Elizabeth Nelson

Associate Professor of History
Graduate Coordinator, Department of History
Expertise: 19th-Century Popular Culture, Civil War and Reconstruction, U.S. Cultural History, Antebellum America, Food History, Historical Evolution of Marketing and Advertising

Biography

Elizabeth Nelson is an associate professor of history who specializes in pop culture and advertising in the 19th century, as well as food history.

Her research areas include American history on the National Period; the Civil War and Reconstruction; 19th-century cultural and intellectual history; cultural theory; and the relationship between political economy, domestic economy and national identity in the antebellum United States.

Nelson, who has taught courses at UNLV since 1996, is the author of Market Sentiments: Middle-Class Market Culture in 19th-Century America (Smithsonian Books, 2004), as well as a contributor to The Middling Sorts: Explorations in the History of the American Middle Class (Routledge, 2000).

Education

  • Ph.D., American Studies, Yale University
  • M. Phil, American Studies, Yale University
  • M.A ., American Studies, Yale University
  • A.B ., The Growth and Structure of Cities, Bryn Mawr College

Search For Other Experts On

arts & culture, food & nutrition, history, popular culture

Elizabeth Nelson In The News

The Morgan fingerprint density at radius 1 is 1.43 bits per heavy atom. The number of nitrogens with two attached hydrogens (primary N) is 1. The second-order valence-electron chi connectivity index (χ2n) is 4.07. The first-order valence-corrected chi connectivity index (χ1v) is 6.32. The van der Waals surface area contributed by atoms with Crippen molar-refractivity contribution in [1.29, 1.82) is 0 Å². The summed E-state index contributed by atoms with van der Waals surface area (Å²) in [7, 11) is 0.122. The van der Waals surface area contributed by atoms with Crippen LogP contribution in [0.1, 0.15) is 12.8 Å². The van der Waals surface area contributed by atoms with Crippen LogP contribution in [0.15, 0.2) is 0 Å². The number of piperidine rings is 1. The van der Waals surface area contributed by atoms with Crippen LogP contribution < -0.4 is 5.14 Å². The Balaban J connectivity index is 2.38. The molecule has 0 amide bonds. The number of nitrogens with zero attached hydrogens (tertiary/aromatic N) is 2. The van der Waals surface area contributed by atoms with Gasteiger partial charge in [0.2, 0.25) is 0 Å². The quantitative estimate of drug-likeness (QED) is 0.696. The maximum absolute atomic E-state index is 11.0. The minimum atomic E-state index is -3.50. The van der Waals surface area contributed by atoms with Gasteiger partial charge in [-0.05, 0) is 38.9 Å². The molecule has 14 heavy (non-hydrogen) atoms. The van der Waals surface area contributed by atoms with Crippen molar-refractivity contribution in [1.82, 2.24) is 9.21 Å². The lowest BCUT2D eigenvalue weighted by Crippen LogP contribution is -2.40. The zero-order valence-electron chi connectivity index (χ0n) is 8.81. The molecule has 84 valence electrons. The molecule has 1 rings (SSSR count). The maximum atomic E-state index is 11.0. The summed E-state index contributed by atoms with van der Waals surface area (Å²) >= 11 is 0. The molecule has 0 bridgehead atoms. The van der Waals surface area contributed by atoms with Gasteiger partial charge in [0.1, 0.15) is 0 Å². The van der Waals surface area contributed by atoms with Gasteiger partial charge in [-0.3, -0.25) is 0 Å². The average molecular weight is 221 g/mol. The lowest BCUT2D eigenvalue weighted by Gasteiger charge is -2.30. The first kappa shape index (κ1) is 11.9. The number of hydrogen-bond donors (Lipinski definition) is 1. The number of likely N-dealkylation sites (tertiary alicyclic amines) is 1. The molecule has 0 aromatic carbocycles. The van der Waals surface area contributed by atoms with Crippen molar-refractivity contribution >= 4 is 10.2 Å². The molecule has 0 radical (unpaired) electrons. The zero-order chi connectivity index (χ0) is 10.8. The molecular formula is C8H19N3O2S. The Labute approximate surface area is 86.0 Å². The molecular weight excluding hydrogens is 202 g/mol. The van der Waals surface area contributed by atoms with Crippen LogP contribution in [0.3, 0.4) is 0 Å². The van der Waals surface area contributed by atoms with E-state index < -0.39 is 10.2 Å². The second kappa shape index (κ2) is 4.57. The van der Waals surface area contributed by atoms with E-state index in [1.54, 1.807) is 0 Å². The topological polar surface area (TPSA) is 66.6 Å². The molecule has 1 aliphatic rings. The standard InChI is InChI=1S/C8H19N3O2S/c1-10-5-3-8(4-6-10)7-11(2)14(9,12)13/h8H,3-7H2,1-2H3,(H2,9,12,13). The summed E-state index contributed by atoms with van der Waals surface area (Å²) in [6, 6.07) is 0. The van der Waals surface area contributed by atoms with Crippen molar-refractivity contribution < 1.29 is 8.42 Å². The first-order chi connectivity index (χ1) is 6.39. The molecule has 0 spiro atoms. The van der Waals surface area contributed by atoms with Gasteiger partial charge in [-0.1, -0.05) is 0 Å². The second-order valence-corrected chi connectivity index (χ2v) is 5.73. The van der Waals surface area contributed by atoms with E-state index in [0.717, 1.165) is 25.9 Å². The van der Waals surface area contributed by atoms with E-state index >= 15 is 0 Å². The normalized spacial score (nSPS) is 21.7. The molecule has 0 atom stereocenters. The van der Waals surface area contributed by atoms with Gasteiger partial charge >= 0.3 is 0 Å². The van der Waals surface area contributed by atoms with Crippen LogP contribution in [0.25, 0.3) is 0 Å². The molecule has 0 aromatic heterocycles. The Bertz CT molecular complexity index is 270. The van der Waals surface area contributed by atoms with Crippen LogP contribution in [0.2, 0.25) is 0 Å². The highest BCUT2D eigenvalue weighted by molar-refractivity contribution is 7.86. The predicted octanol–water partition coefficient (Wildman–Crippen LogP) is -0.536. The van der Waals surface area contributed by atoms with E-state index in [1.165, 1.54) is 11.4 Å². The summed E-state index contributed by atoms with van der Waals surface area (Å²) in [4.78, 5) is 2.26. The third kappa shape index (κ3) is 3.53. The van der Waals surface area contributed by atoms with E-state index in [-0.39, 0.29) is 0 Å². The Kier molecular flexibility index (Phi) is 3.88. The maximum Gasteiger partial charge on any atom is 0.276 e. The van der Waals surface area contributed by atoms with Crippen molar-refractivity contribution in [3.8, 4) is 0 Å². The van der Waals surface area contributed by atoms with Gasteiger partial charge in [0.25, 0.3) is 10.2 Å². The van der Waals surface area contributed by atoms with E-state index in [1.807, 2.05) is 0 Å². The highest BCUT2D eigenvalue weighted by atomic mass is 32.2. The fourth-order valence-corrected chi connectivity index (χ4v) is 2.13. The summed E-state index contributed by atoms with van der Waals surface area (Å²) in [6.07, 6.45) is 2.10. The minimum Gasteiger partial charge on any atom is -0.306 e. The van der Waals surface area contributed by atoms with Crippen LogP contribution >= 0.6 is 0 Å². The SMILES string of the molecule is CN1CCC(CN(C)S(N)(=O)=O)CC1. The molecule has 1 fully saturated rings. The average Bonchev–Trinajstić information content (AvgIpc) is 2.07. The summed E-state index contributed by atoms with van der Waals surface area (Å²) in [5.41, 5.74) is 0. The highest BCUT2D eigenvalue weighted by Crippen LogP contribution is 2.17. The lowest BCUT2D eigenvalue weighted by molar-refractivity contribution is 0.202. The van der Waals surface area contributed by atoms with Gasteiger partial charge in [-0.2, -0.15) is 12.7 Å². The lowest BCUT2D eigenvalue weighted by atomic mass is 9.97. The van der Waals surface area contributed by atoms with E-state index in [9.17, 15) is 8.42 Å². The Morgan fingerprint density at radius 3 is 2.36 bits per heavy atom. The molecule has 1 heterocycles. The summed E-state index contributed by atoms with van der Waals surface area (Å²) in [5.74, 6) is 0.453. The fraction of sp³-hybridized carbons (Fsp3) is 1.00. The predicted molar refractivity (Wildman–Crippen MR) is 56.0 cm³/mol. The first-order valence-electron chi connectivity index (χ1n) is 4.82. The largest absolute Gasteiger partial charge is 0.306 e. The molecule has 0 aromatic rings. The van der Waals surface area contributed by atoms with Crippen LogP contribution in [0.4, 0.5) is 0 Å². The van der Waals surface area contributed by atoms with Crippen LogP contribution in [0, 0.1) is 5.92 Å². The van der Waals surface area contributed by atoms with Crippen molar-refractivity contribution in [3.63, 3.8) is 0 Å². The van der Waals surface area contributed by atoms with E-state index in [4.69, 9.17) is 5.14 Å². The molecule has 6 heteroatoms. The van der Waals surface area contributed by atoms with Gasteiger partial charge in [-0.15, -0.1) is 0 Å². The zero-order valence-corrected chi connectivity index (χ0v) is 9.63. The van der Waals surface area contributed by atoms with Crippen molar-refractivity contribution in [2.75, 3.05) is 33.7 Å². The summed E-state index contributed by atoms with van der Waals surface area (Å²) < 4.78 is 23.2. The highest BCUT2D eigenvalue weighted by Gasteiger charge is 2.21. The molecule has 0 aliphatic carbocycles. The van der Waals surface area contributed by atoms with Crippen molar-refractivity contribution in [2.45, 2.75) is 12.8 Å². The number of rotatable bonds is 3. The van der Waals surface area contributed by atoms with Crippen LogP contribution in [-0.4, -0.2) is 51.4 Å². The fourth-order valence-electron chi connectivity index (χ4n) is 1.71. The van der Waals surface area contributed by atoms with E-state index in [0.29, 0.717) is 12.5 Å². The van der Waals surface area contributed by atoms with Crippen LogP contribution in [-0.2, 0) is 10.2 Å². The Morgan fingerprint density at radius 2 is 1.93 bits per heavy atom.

KSNV-TV: News 3
February 14, 2020
Today is Valentine's Day, and while you may be celebrating with flowers and chocolates, we want to give you a little history lesson. Joining us with more is Elizabeth Nelson is a 19th-century pop culture expert and author who for 30 years has been studying the marketing surrounding holidays. She's available to help separate facts about the effects of advertising, consumerism, and social media on the evolution of Valentine's Day from fiction about love's golden age.
Sirius XM
February 12, 2020
BYU Radio/ Top of Mind with Julie Rose interviews Elizabeth Nelson, PhD, UNLV Pop Culture Expert and Author. Parents across the country are in Valentine’s Day scramble-mode, rounding up enough treats and cards for all their kids’ classmates. Holidays are such work for parents. And expensive too–the National Retail Federation says Americans who celebrate Valentine’s this year plan to spend nearly $200 on average. That includes gifts for a special someone, but also kids, friends, family members, co-workers and pets. Valentine’s Day, above all, is a triumph of marketing.

Articles Featuring Elizabeth Nelson

1910s woman sitting in vintage car with large cardboard heart that reads: Your Ad Here
ResearchFebruary 5, 2020
UNLV history professor Elizabeth Nelson separates facts about the effects of marketing, consumerism, and social media on the holiday's evolution from fiction about love's golden age.